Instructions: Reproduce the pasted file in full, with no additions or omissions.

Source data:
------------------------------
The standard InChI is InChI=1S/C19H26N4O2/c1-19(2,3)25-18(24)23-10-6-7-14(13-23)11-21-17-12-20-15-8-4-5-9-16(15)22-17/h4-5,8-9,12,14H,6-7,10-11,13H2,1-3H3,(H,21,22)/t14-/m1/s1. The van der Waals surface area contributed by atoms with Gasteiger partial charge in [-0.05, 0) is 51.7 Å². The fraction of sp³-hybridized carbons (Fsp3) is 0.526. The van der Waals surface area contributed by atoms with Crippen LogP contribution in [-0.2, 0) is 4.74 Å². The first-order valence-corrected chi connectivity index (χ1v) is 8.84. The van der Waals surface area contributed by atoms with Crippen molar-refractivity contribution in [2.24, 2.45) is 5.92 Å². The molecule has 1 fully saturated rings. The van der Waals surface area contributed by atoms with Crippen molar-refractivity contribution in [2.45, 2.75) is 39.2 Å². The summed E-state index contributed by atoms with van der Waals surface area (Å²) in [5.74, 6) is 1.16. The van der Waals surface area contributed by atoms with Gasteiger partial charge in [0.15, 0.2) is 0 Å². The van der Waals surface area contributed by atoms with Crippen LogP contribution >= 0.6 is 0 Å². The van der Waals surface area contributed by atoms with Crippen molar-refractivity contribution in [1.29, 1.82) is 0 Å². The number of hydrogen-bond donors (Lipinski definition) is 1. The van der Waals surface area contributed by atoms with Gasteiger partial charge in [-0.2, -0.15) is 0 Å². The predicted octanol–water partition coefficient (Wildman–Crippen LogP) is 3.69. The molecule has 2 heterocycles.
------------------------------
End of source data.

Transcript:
The standard InChI is InChI=1S/C19H26N4O2/c1-19(2,3)25-18(24)23-10-6-7-14(13-23)11-21-17-12-20-15-8-4-5-9-16(15)22-17/h4-5,8-9,12,14H,6-7,10-11,13H2,1-3H3,(H,21,22)/t14-/m1/s1. The van der Waals surface area contributed by atoms with Gasteiger partial charge in [-0.05, 0) is 51.7 Å². The fraction of sp³-hybridized carbons (Fsp3) is 0.526. The van der Waals surface area contributed by atoms with Crippen LogP contribution in [-0.2, 0) is 4.74 Å². The first-order valence-corrected chi connectivity index (χ1v) is 8.84. The van der Waals surface area contributed by atoms with Crippen molar-refractivity contribution in [2.24, 2.45) is 5.92 Å². The molecule has 1 fully saturated rings. The van der Waals surface area contributed by atoms with Crippen molar-refractivity contribution in [2.45, 2.75) is 39.2 Å². The summed E-state index contributed by atoms with van der Waals surface area (Å²) in [5.74, 6) is 1.16. The van der Waals surface area contributed by atoms with Gasteiger partial charge in [0.15, 0.2) is 0 Å². The van der Waals surface area contributed by atoms with Crippen LogP contribution >= 0.6 is 0 Å². The van der Waals surface area contributed by atoms with Crippen molar-refractivity contribution in [1.29, 1.82) is 0 Å². The number of hydrogen-bond donors (Lipinski definition) is 1. The van der Waals surface area contributed by atoms with Gasteiger partial charge in [-0.2, -0.15) is 0 Å². The predicted octanol–water partition coefficient (Wildman–Crippen LogP) is 3.69. The molecule has 2 heterocycles.